Tuesday, August 25, 2015

Lining a Single-Wrapped Apron Dress

Since my last post, I received the linen that I had ordered for my September Historical Sew Monthly project, the linen-lined wool apron dress.  To my surprise and dismay, I discovered that the fabric in question contains spandex.  (At least, it has enough stretch that it would be hard for me to believe that it doesn't contain spandex.)  Given the color and fine weave of the cloth, it would make a lovely pair (maybe two pair?) of underpants, but using such a stretchy cloth would do nothing to tell me how lining a wool wrapped apron dress with period linen.  So I shall have to obtain some more appropriate linen elsewhere.  Perhaps I have a large enough piece of linen in my stash (or can piece one together) for this project after all; I should check.

In the meantime, this may be a good time to think about how I should construct the apron dress.   I don't mean details about the width or length of the dress.  As I said in my original post, the fragments in Birka grave 464 do not provide sufficient information about how long the dress must have been or even clearly rule out the possibility that the dress was shaped like a tube; it was my decision to see how a wrapped dress that did not violate the known details of the grave 464 find would behave in wear.  

However, that still leaves plenty of construction issues I need to decide.  All we really know about the grave 464 garment is: 1)a piece of silk was folded over the top edge of both the wool outer fabric and the linen inner fabric; 2) it had at least one short loop attached to the top edge; 3) a top corner of the wool, located about 4-5 cm from the outside edge of the tortoise brooch, was mitered, and; 4) the dress was at least hip length.  To give a better idea of the kinds of detail I have in mind, I should list the construction assumptions I'm prepared to make for this project (which include) issues that cannot be resolved on the basis of the find and size dimensions necessary to make it wearable by me), and issues that might be resolvable by closer scrutiny of the find:


1.  Fabric Length and Width.    Based upon my prior experience with wrapped apron dress construction and my current budget constraints, I plan to use a single piece of wool about 60 inches by 36 inches, and a similarly-sized piece of linen, for this project.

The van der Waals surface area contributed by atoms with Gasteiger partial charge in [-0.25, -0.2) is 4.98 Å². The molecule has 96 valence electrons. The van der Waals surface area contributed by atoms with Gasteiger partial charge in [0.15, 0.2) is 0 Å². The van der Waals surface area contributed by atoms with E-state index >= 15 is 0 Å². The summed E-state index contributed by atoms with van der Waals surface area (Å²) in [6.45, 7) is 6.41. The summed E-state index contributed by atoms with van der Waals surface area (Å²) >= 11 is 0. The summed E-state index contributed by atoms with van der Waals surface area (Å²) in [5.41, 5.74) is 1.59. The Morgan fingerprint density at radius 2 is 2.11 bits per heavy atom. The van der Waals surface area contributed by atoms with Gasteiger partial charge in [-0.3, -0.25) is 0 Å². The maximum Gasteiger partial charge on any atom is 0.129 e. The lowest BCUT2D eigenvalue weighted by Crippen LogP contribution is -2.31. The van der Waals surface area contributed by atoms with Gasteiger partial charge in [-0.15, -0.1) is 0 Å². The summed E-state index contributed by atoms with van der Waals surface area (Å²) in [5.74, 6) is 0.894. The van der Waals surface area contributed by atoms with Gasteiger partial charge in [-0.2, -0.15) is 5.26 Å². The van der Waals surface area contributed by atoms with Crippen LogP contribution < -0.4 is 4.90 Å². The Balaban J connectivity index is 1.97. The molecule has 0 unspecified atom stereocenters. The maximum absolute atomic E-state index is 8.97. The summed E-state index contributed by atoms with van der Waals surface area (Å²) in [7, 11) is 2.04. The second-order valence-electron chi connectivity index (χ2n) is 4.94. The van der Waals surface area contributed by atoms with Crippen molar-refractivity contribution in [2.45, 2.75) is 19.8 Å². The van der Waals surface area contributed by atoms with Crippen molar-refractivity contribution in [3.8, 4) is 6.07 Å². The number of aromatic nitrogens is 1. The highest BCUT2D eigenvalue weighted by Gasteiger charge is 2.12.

2.  Loop Fabric.  I prefer matching the loop fabric to the outer fabric, but if that turns out not to be possible (i.e., if it turns out I need every inch of the 60 inches to go around me properly), I'll use linen for the loops.  Use of linen loops on wool apron dresses is a well-established phenomenon among the Birka finds.

3.  Warp direction.  Based upon the plans above, I need the 60-inch side of the fabric to go horizontally around my body.  That likely places the warp horizontally and the selvages at top and bottom of the piece, with the maximum length of the garment being one yard (36 inches).  

Construction Issues:  

1.  Length of silk band.  A wrap-around apron dress is typically going to be at least 10 inches longer than the wearer's widest torso measurement.  Should the silk band wrap the entire top length?  Should it leave the mitered corners free?  It does not appear that the silk strip in grave 464 at Birka had silk lapped over the mitered corner.  I am inclined to have the band stop just short of the corners, because the way I would think to do it there would be no need of the silk there to join the linen to the wool.

2.   Double fold the silk?  In other words, would the edge of the silk be folded inward at the point where the band was stitched to the top of the apron dress on either the outside or the inside (as a modern piece of bias tape is often folded)?  I think it would make sense to do things this way, unless I find out that information from grave 464 dictates otherwise before I start sewing.

3.  Miter all corners?  It seems reasonable to do so.  I would place the linen and wool together, wrong sides touching, and miter the corners together that way.  This would also serve to protect the sides.

4.  Enclose linen in corners/sides?  Yes (see above).

Now that I've done more of the planning, I need to make certain I can lay my hands on enough linen to complete the plan.  I'll post again when I have the fabric lined up.


  1. wait, there's a mitered corner? How did I miss that little tidbit of information? (I'm currently writing a paper on Viking Aprons, and I'd love to have a nsource for that if you don't mind.)

  2. It's possible I've misunderstood the term "mitered", or that I've misunderstood Hilde Thunem's translation of Inga Hägg's Kvinnodräkten i Birka, which is what I based my comment upon. Hilde translated part of that text as follows: "The grave contains several other fragments of the dark blue wool. One that seems to have been torn off from the brooch fragment is folded along two sides, creating a corner about 4 cm outside of the edge of the brooch (464:5)." Hilde's full essay can be found at the following URL; the portion about Birka grave 464 is near the top of the essay. http://urd.priv.no/viking/smokkr.html

  3. nods. I love Hilde's page!! I guess it was the next sentence that threw me "It is unclear whether the vertical edge of this corner was hemmed or if it was fastened to another piece of the smokkr." And that little figure makes it look like it's attached to another piece of the smokkr. I'm going to go have a gander at the online Stolpe database and see if that fragment is pictured -- not that I'd be able to tell much about it. (oh, and I just sent you a friend requesdt -- it's ok if you choose to decline!)